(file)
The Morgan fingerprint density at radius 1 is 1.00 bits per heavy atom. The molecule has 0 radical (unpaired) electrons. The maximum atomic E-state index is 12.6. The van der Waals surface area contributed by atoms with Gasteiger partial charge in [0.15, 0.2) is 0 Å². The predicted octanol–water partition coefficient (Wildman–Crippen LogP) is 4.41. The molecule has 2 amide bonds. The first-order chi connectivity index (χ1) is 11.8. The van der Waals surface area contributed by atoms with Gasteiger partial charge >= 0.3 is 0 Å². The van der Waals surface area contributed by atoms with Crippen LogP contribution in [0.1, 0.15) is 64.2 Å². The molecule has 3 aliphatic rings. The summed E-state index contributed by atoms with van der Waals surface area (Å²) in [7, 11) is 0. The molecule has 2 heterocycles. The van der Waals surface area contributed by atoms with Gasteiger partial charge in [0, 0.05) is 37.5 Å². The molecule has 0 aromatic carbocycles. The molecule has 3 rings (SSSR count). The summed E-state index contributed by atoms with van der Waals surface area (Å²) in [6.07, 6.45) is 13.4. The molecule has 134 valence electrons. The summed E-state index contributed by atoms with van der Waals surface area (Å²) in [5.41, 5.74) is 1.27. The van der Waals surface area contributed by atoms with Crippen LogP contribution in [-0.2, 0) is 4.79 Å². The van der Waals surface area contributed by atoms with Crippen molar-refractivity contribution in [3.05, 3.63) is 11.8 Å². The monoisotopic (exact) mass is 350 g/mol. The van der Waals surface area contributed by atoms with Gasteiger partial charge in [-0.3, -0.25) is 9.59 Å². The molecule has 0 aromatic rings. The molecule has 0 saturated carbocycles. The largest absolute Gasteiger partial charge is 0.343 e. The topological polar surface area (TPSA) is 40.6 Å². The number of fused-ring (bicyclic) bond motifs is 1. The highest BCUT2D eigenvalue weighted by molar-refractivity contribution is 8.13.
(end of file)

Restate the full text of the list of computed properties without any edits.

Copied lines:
The Morgan fingerprint density at radius 1 is 1.00 bits per heavy atom. The molecule has 0 radical (unpaired) electrons. The maximum atomic E-state index is 12.6. The van der Waals surface area contributed by atoms with Gasteiger partial charge in [0.15, 0.2) is 0 Å². The predicted octanol–water partition coefficient (Wildman–Crippen LogP) is 4.41. The molecule has 2 amide bonds. The first-order chi connectivity index (χ1) is 11.8. The van der Waals surface area contributed by atoms with Gasteiger partial charge >= 0.3 is 0 Å². The van der Waals surface area contributed by atoms with Crippen LogP contribution in [0.1, 0.15) is 64.2 Å². The molecule has 3 aliphatic rings. The summed E-state index contributed by atoms with van der Waals surface area (Å²) in [7, 11) is 0. The molecule has 2 heterocycles. The van der Waals surface area contributed by atoms with Gasteiger partial charge in [0, 0.05) is 37.5 Å². The molecule has 0 aromatic carbocycles. The molecule has 3 rings (SSSR count). The summed E-state index contributed by atoms with van der Waals surface area (Å²) in [6.07, 6.45) is 13.4. The molecule has 134 valence electrons. The summed E-state index contributed by atoms with van der Waals surface area (Å²) in [5.41, 5.74) is 1.27. The van der Waals surface area contributed by atoms with Crippen LogP contribution in [-0.2, 0) is 4.79 Å². The van der Waals surface area contributed by atoms with Crippen molar-refractivity contribution in [3.05, 3.63) is 11.8 Å². The monoisotopic (exact) mass is 350 g/mol. The van der Waals surface area contributed by atoms with Gasteiger partial charge in [-0.3, -0.25) is 9.59 Å². The molecule has 0 aromatic rings. The molecule has 0 saturated carbocycles. The largest absolute Gasteiger partial charge is 0.343 e. The topological polar surface area (TPSA) is 40.6 Å². The number of fused-ring (bicyclic) bond motifs is 1. The highest BCUT2D eigenvalue weighted by molar-refractivity contribution is 8.13.